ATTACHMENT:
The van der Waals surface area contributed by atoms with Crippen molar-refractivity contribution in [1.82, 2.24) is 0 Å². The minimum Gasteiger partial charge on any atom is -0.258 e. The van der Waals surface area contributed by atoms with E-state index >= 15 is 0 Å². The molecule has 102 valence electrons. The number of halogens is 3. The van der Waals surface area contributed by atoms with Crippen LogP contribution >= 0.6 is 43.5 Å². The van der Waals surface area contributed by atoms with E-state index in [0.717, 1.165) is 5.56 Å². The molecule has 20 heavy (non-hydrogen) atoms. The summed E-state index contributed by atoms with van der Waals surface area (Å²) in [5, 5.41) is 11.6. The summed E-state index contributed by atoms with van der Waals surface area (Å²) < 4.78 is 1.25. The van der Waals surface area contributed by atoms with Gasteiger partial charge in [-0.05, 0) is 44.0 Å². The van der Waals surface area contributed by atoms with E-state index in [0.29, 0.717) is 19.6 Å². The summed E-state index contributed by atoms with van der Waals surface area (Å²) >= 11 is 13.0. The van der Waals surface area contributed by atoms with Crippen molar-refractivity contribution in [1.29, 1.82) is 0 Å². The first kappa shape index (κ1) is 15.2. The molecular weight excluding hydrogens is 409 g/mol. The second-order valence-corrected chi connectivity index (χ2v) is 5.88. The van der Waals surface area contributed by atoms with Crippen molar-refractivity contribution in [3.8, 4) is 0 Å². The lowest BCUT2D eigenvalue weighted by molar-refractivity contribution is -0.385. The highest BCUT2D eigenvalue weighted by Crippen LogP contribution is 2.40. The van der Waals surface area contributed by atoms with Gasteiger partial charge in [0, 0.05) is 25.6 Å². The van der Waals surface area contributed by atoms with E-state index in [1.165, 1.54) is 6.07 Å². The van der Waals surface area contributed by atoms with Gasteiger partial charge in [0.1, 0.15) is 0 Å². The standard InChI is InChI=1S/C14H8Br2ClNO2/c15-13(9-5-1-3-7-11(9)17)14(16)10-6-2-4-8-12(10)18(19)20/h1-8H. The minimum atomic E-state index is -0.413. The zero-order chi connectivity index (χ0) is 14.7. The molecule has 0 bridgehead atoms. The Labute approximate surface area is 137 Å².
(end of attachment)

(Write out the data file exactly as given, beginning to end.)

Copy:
The van der Waals surface area contributed by atoms with Crippen molar-refractivity contribution in [1.82, 2.24) is 0 Å². The minimum Gasteiger partial charge on any atom is -0.258 e. The van der Waals surface area contributed by atoms with E-state index >= 15 is 0 Å². The molecule has 102 valence electrons. The number of halogens is 3. The van der Waals surface area contributed by atoms with Crippen LogP contribution >= 0.6 is 43.5 Å². The van der Waals surface area contributed by atoms with E-state index in [0.717, 1.165) is 5.56 Å². The molecule has 20 heavy (non-hydrogen) atoms. The summed E-state index contributed by atoms with van der Waals surface area (Å²) in [5, 5.41) is 11.6. The summed E-state index contributed by atoms with van der Waals surface area (Å²) < 4.78 is 1.25. The van der Waals surface area contributed by atoms with Gasteiger partial charge in [-0.05, 0) is 44.0 Å². The van der Waals surface area contributed by atoms with E-state index in [0.29, 0.717) is 19.6 Å². The summed E-state index contributed by atoms with van der Waals surface area (Å²) >= 11 is 13.0. The van der Waals surface area contributed by atoms with Crippen molar-refractivity contribution in [1.29, 1.82) is 0 Å². The first kappa shape index (κ1) is 15.2. The molecular weight excluding hydrogens is 409 g/mol. The second-order valence-corrected chi connectivity index (χ2v) is 5.88. The van der Waals surface area contributed by atoms with Crippen molar-refractivity contribution in [3.8, 4) is 0 Å². The lowest BCUT2D eigenvalue weighted by molar-refractivity contribution is -0.385. The highest BCUT2D eigenvalue weighted by Crippen LogP contribution is 2.40. The van der Waals surface area contributed by atoms with Gasteiger partial charge in [0, 0.05) is 25.6 Å². The van der Waals surface area contributed by atoms with E-state index in [1.165, 1.54) is 6.07 Å². The van der Waals surface area contributed by atoms with Gasteiger partial charge in [0.1, 0.15) is 0 Å². The standard InChI is InChI=1S/C14H8Br2ClNO2/c15-13(9-5-1-3-7-11(9)17)14(16)10-6-2-4-8-12(10)18(19)20/h1-8H. The minimum atomic E-state index is -0.413. The zero-order chi connectivity index (χ0) is 14.7. The molecule has 0 bridgehead atoms. The Labute approximate surface area is 137 Å².